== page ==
Wife Can't Explain Fatal Shootings at LAX
CAIRO - The wife of an Egyptian immigrant who fatally shot two people on the Fourth of July at Los Angeles International Airport said today that she could find no reason for the shooting.
"There is no motive that would make him do such a thing," the woman, Hala el-Awadly, said in a telephone interview. "He is a quiet person who lived his life in peace. He carried no hatred for anyone, and he was never aggressive nor violent, never."
American law enforcement officials have said her husband, Hesham Mohamed Hadayet, 41, went to the counter of El Al, the Israeli airline, with the intention to kill people. Carrying two guns and a hunting knife, he killed two people and wounded several others before a guard shot him dead.
Mrs. Awadly, visiting her family here, said none of the American officials' potential explanations fit her husband of more than 12 years.
Business at his limousine service had been slow since Sept. 11, she said, but the family had savings to tide them over. She also described a marital dispute that sent the police to their house seven years ago as a minor quarrel for which she was to blame for blowing out of proportion.
She rejected contentions by one of the Syrians who worked briefly for her husband that her husband hated Jews. The man told reporters that Mr. Hadayet once told him that Israel was destroying Egypt through exporting prostitutes with AIDS.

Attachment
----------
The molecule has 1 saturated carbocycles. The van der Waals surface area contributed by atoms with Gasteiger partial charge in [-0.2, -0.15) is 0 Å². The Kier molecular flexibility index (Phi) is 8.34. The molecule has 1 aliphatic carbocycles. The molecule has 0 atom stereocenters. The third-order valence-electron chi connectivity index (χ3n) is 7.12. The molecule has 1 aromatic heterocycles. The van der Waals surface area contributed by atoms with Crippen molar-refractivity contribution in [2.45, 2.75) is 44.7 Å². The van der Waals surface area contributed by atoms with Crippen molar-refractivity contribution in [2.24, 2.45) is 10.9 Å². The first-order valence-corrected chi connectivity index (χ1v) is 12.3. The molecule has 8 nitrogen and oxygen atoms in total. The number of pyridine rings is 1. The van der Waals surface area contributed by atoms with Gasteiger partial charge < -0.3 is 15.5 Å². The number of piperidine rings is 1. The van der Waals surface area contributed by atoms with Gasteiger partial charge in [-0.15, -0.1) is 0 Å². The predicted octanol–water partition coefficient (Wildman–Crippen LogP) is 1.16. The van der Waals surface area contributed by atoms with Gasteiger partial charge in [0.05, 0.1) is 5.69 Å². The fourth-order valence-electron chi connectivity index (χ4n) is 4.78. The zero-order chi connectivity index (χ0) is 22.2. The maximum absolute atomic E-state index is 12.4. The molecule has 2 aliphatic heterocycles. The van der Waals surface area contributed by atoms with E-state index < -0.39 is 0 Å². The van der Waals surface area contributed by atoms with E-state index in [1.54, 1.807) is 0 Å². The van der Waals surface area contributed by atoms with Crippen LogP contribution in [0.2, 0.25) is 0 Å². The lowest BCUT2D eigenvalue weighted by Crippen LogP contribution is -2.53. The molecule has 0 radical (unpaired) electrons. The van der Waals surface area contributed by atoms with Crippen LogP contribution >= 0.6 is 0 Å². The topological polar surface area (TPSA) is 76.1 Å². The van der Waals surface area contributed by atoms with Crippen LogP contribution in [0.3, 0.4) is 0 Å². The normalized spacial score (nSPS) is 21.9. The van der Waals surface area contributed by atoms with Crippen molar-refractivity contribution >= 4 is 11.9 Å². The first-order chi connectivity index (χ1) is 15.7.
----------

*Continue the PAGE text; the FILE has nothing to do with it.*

She also dismissed statements by other neighbors that her husband had been upset that a neighbor flew American and Marine flags from his balcony after Sept. 11.
"Everyone in the U.S. hangs flags," she said. "We never complained to anyone."
Mrs. Awadly said that in the immediate aftermath of Sept. 11 all Arabs and Muslims became suspects widely reviled in the United States. But she noted that nobody had brought any accusations against her husband.
"After Sept. 11, they arrested more people than you could imagine, but he wasn't even questioned," she said. "Why didn't the neighbors file a complaint then?"
Mrs. Awadly has undergone intensive questioning by Egyptian intelligence since the shooting. She arrived here on June 15 with her sons Omar, 12, and Adam, 7, to give support to her mother during surgery. Mrs. Awadly said that she planned to return to the United States with the boys late next month and that the family had scheduled a naturalization interview. They emigrated 10 years ago, she said, and were looking forward to becoming citizens.
"The day of the accident, he talked to us, his voice was quiet as usual," Mrs. Awadly said. "He asked about the kids and said please make them study so that they do not forget their English when they return."
Mrs. Awadly said the boys spoke such poor Arabic that their elders had been able to keep the news of the shooting from them for a few days. The older boy finally asked why his father's name kept coming up in conversations, Mrs. Awadly said, and she told him that his father was dead. She said her husband had wanted Omar to become a dentist and was happy with their life in the United States.
"He had plans for the future," Mrs. Awadly said. "So how could he do such a thing?"